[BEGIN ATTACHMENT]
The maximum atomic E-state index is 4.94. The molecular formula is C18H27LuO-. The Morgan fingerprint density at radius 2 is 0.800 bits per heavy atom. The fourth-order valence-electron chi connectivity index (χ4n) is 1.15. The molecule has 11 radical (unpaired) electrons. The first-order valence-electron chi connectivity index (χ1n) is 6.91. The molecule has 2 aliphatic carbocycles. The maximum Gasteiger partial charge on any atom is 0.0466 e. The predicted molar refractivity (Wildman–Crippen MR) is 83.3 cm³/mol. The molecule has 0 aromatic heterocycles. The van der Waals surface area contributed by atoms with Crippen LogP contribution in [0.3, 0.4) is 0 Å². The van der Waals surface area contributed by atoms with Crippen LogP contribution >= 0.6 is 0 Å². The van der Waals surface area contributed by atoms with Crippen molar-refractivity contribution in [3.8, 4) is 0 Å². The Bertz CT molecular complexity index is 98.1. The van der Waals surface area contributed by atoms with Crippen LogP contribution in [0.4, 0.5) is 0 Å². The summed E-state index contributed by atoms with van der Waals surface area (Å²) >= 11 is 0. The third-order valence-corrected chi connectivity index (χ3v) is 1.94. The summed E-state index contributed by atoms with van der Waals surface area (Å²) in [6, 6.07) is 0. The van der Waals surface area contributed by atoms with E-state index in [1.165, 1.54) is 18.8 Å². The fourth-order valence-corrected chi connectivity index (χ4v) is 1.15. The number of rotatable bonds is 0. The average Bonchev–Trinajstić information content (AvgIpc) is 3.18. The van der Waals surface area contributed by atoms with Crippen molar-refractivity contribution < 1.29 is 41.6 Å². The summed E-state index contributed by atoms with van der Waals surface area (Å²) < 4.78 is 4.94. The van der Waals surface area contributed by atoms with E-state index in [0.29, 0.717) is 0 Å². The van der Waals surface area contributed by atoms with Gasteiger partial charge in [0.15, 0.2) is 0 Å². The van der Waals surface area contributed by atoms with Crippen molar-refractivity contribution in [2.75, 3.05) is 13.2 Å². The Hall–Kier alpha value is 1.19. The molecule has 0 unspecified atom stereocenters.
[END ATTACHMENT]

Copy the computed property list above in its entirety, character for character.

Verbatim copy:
The maximum atomic E-state index is 4.94. The molecular formula is C18H27LuO-. The Morgan fingerprint density at radius 2 is 0.800 bits per heavy atom. The fourth-order valence-electron chi connectivity index (χ4n) is 1.15. The molecule has 11 radical (unpaired) electrons. The first-order valence-electron chi connectivity index (χ1n) is 6.91. The molecule has 2 aliphatic carbocycles. The maximum Gasteiger partial charge on any atom is 0.0466 e. The predicted molar refractivity (Wildman–Crippen MR) is 83.3 cm³/mol. The molecule has 0 aromatic heterocycles. The van der Waals surface area contributed by atoms with Crippen LogP contribution in [0.3, 0.4) is 0 Å². The van der Waals surface area contributed by atoms with Crippen LogP contribution >= 0.6 is 0 Å². The van der Waals surface area contributed by atoms with Crippen molar-refractivity contribution in [3.8, 4) is 0 Å². The Bertz CT molecular complexity index is 98.1. The van der Waals surface area contributed by atoms with Crippen LogP contribution in [0.4, 0.5) is 0 Å². The summed E-state index contributed by atoms with van der Waals surface area (Å²) >= 11 is 0. The third-order valence-corrected chi connectivity index (χ3v) is 1.94. The summed E-state index contributed by atoms with van der Waals surface area (Å²) in [6, 6.07) is 0. The van der Waals surface area contributed by atoms with E-state index in [1.165, 1.54) is 18.8 Å². The fourth-order valence-corrected chi connectivity index (χ4v) is 1.15. The number of rotatable bonds is 0. The average Bonchev–Trinajstić information content (AvgIpc) is 3.18. The van der Waals surface area contributed by atoms with Crippen molar-refractivity contribution < 1.29 is 41.6 Å². The summed E-state index contributed by atoms with van der Waals surface area (Å²) < 4.78 is 4.94. The van der Waals surface area contributed by atoms with E-state index in [0.29, 0.717) is 0 Å². The van der Waals surface area contributed by atoms with Gasteiger partial charge in [0.15, 0.2) is 0 Å². The van der Waals surface area contributed by atoms with Crippen molar-refractivity contribution in [2.75, 3.05) is 13.2 Å². The Hall–Kier alpha value is 1.19. The molecule has 0 unspecified atom stereocenters.